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A loser's guide to winning
N Mahalakshmi |
March 29, 2004
There is a simple lesson for traditional losers: Since you cannot time the market, the only way to make money is by staying in it for as long as it takes.
The Smart Investor did a study covering the period from September 1979 to August 2003, comparing your returns if you had stayed invested in the market at all times - bull, bear and neutral periods - and if you had woven in and out of markets in good periods.
The study tries to bring out the risks and rewards associated with market timing - or the lack of it. It examines what would have happened to your total returns (as indicated by the Sensex) if the market's best and worst months and days are eliminated from the calculations. This is what we found:
The findings (September 1979 - August 2003)
The study shows that by being 'out of the market' for just a few months during this period, the risks and rewards change dramatically when the months missed were those with the highest or lowest returns.
During this 24-year period, the Sensex gave a compounded annual return of 15.90 per cent as it surged from 116 to 4004. So Rs 100 invested in the Sensex in September 1979 would have cumulated to Rs 3,449 at the end August 2003, after 288 months, or 24 years.
- When we eliminate the best months, the returns fall dramatically. For instance, if you missed the best 10 months over 24 years, your return would have fallen to 5.54 per cent. Your Rs 100 would have grown to Rs 365 at the end of August 2003. Similarly, eliminate more best months, say 20, and your annualised return would even have turned negative. And if you eliminate the 72 best months (25 per cent of 288 months), you would have simply wiped out your entire portfolio and left with just Rs 1.17!
- If we eliminate the worst months, say the top 10 of them, then your annual return would have been 23.79 per cent over the same 24-year period. Similarly, if you avoided the worst 72 months, you would have ended up with - hold your breath - Rs 25,44,879! A phenomenal 52 per cent annualised return.
- If we eliminate both the best and the worst, your annualised return for the three scenarios (that is eliminate the 10 best and worst, the 20 best and worst, etc.) would have been 12.73 per cent, 11.65 per cent and 9.39 per cent respectively. So, Rs 100 invested in September 1979 would have cumulated to Rs 1,773, Rs 1,409 and Rs 862 respectively in the three scenarios.
The last decade (September 1993 - August 2003)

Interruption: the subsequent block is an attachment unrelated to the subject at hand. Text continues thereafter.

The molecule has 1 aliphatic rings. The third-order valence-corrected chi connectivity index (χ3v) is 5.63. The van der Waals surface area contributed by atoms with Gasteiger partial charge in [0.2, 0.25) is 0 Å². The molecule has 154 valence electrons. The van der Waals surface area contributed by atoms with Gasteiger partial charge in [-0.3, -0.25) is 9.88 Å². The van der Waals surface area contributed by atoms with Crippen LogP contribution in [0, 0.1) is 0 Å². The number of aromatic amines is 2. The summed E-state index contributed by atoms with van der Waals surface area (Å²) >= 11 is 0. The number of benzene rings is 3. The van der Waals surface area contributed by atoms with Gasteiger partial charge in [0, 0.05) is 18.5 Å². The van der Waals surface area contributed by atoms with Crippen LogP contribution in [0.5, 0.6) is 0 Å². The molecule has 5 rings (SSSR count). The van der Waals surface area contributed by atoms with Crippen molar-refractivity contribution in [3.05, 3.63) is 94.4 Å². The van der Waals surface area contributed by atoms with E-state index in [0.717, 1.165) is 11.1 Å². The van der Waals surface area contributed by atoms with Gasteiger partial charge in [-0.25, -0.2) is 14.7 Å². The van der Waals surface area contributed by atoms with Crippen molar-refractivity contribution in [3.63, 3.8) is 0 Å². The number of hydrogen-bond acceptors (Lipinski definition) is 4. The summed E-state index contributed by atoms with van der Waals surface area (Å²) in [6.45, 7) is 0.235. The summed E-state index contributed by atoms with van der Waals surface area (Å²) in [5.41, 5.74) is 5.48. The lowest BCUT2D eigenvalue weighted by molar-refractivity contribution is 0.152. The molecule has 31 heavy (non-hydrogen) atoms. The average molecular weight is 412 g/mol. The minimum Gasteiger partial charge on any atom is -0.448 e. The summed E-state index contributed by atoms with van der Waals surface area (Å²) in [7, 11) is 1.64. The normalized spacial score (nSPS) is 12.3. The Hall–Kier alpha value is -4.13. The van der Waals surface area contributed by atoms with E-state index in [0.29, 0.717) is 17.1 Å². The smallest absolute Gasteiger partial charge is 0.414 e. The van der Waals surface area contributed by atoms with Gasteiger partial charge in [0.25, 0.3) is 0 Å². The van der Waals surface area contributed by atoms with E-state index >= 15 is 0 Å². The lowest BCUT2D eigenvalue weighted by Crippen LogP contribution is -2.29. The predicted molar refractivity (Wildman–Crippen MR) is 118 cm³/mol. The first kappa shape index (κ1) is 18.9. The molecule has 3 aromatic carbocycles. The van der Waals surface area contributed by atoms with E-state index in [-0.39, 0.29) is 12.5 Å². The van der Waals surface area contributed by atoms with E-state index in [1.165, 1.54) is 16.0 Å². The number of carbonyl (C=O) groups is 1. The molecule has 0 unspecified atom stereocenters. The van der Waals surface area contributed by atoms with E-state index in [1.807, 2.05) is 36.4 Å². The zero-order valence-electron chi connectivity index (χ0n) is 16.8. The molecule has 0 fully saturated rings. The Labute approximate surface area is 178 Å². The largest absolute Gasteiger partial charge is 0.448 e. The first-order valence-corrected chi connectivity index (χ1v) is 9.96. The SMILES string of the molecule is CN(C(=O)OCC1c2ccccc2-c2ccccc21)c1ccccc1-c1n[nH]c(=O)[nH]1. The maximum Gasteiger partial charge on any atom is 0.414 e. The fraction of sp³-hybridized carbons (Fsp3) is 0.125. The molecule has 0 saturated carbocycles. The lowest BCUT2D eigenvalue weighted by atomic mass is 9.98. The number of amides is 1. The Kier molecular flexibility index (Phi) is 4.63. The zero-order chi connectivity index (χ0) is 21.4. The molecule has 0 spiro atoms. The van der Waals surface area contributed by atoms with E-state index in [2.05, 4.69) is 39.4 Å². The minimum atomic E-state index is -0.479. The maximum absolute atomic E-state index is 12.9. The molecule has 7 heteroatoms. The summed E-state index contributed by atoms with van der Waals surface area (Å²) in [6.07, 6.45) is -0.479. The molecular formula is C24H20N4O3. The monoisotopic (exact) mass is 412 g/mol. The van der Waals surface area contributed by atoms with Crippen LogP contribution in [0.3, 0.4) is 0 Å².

During this period, when the market saw the arrival of big institutional players and better stock research, the effect of extremes was more dramatic. During the period, the Sensex moved up from 2,634 to 4004, and gave a compounded annual return of 4.28 per cent.
This means you would have been almost as well off letting your money rot in a savings bank account, and clearly better off with money in a fixed deposit.
- Instead, if you had not been in the market during its best 10 months, you would have ended up with negative returns straight away (-9.08 per cent). An investment of Rs 100 would have shrunk to Rs 38.59 at the end of 10 years. And it gets worse as we eliminate more of the best months.
- If you had managed to avoid the worst 10 months, Rs 100 would have grown to Rs 549.98, an annual growth rate of 18.59 per cent. If you missed the 20 worst months, you would have landed up with a 28.73 per cent return. Similarly, if you missed the 30 worst months (25 per cent of the total period) you would have made annualised returns of 38.93 per cent and the value of Rs 100 would have appreciated to Rs 2,678.85.
- Again, if we eliminate both the best and the worst, your annualised return for the three scenarios would have been 3.39 per cent, 4.16 per cent and 5.14 per cent respectively. So, Rs 100 invested in September 1993 would have cumulated to Rs 140, Rs 150 and Rs 165, respectively, in the three scenarios. In other words, during this period, unless you avoided the worst months and stayed invested in the best months, your chances of making better returns by timing the market would have been bleak.
Perfect timer vs inept timer
A perfect timer - who avoided all the negative months while being in the market in all the positive months - would have grown his investment of Rs 100 into Rs 96,40,556 during the period 1979-2003 - an annualised gain of 61.31 per cent. On the contrary, an inept timer would have reduced his portfolio to Rs 0.72, by compounding annual losses at the rate of 24.48 per cent.
Similarly, a perfect timer would have grown his investment of Rs 100 into Rs 6,562 during the period 1993-2003 - a annualised gain of 51.95 per cent. An inept timer would have reduced his portfolio to Rs 3.82, an annualised loss of 27.86 per cent during the same period.
It is well known that the market does not rise or fall steadily. Instead, there are days or months when the market soars or plunges. What's surprising is that a tiny portion of those brief swings accounts for practically all of the market's gains or losses over decades.
So market timing is perhaps even more difficult and risky than investors have been led to believe. A better way is to stay invested at all times so that you don't miss the big moves when they happen.
Market timing is only for those who are confident of predicting the future. Others would be better off staying invested at all times and routing investments in stocks through systematic purchases, or 'rupee-cost averaging'.
If you had invested Rs 100 in Sep 1979, your investment would be worth (in Aug 2003) . . .
Rs 3,449 (15.90% per annum) If you had stayed invested throughout
Rs 365 (5.54% per annum) If you missed the best 10 months
Rs 86 (-0.65% per annum) If you missed the best 20 months
- Re 1 (-16.93% per annum) If you missed the best 72 months